Those Evil Frameworks and Their Complexity

Frameworks like Hibernate and Spring are industry-standards. JSF, EJB and the likes are also standards and used in many applications. But there are always people that are against these frameworks. This is a language-agnostic topic, and although I’ll be giving Java examples, this applies to every language.

The usual arguments against using frameworks are:

  • it is very complex, we don’t need it
  • we can make our own framework that will be better for us
  • we doubt their quality and don’t think they can do the job
  • we don’t want to learn yet another framework, core java should be enough
  • we’ve never heard of those…what’s so good about them?

The bad thing is you can’t argue with these people. And if they happen to be leads or architect – here’s another screwed project. No, don’t get me wrong – there are pretty valid cases not to use these frameworks. But they are not the common project out there. Let me discuss each of the above arguments

“it is very complex, we don’t need it” – complexity is indeed an issue with frameworks. Botstrapping them may take a week. But the complexity is only there in the beginning, until the team gets fluent with the given framework. Then complexity remains on a fixed level. I can tell that from experience – I came to my current company and they had a big project using spring and hibernate. And I could fix anything in that project after a week or so. Because a spring project cannot grow complex. It just grows bigger, with a fixed level of complexity. It’s not about algorithmic complexity, it’s about structure and configuration.

And that’s the problem with “we can make our own framework that will be better for us”. With that complexity is likely to grow to infinity. Not that it always does, but homegrowing a framework and reinventing the wheel has often lead to unmaintainable projects.

And not to mention the fact that your team is about 5-6 people, who have to create business value, and don’t have the time to write frameworks. And that compared with the thousands of hours spent on open-source frameworks, and the millions of hours spent programming with those frameworks and finding all kinds of issues and problems possible, makes the “we doubt their quality and don’t think they can do the job” argument look unjustified. The quality of popular frameworks is much higher than the average team can achieve in a project lifetime.

It is true, however, that some people lean in the other direction – overdesign. And overdesign is, in my opinion, the worse thing that can happen to a project. And “we don’t want to learn yet another framework, core java should be enough” looks like a point in the proper direction. But it is another thing in disguise – incompetence or inability/lack of desire to learn. I’ve heard so many rants (including questions on stackoverflow) about spring being over-complex and bloated, or that hibernate takes control from you and creates many problems. I won’t go to explain in what way exactly these claims are wrong, but they exist because people do not understand those frameworks well. And the seemingly easier path is to just drop them.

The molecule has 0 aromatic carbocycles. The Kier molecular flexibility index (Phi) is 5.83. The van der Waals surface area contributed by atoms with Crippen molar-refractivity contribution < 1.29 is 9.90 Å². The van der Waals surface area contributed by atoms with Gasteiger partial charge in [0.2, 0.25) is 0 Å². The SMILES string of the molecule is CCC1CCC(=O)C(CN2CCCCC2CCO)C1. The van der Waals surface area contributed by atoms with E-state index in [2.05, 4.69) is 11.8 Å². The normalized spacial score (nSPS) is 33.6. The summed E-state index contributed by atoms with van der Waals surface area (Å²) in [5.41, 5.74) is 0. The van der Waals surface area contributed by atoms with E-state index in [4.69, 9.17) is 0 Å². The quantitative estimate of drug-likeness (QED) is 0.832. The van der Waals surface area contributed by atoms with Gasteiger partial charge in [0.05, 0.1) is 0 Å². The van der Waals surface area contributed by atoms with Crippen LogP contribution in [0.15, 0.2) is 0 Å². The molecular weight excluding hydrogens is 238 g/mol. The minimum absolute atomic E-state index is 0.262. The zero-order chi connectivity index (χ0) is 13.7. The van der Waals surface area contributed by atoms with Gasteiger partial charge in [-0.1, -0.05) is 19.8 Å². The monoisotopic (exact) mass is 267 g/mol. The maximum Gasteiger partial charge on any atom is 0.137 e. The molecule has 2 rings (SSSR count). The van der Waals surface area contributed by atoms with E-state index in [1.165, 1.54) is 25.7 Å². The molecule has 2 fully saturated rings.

On the other hand people tend to throw in frameworks they don’t understand just because they are popular. And then other people blame the frameworks. You can spot the common theme – it’s not the frameworks that cause the problems, it’s the people that do not understand them.

Well, this doesn’t mean all frameworks are good. EJB 2 wasn’t. Struts 1 wasn’t. But you can only afford to blame the framework if you know what its real problems are and how to fix them. Gavin King and Rod Johnson knew. The others used EJB 2 and probably had made a better choice than homegrowing a framework that would be even worse. Yeah, you are the super-architect and yours was better, I know. If you are, feel free to give me a link to your spring/hibernate/etc.-killer.

And then the “anti-frameworkist” can exclaim “why on earth should I learn every new framework out there”. First – you get paid that much because you are supposed to learn new things every day. Second – popular frameworks popularize best practices and concepts. They make you learn those best approaches to typical situations. And there’s another advantage – being a spring expert you can easily learn any other dependency injection framework. Being a hibernate expert you can easily learn any ORM (or in fact – any tool for mapping objects to non-OO data stores (including NoSQL)). In other words – configurations and methods are documented and can be easily checked. Concepts are what is important with every framework.

So it all comes down the the skills and understanding of people choosing whether or not to use a given framework, and whether they can properly evaluate the pros and cons, and the suitability for the current project. Frameworks are there to ease development, not to make it more complex. They introduce initial complexity, but the good ones fix the complexity to a relatively-low level afterwards.

19 thoughts on “Those Evil Frameworks and Their Complexity”

  1. Excelent!….I’had a similar opinion over those frameworks but now i’m a spring evangelist too 🙂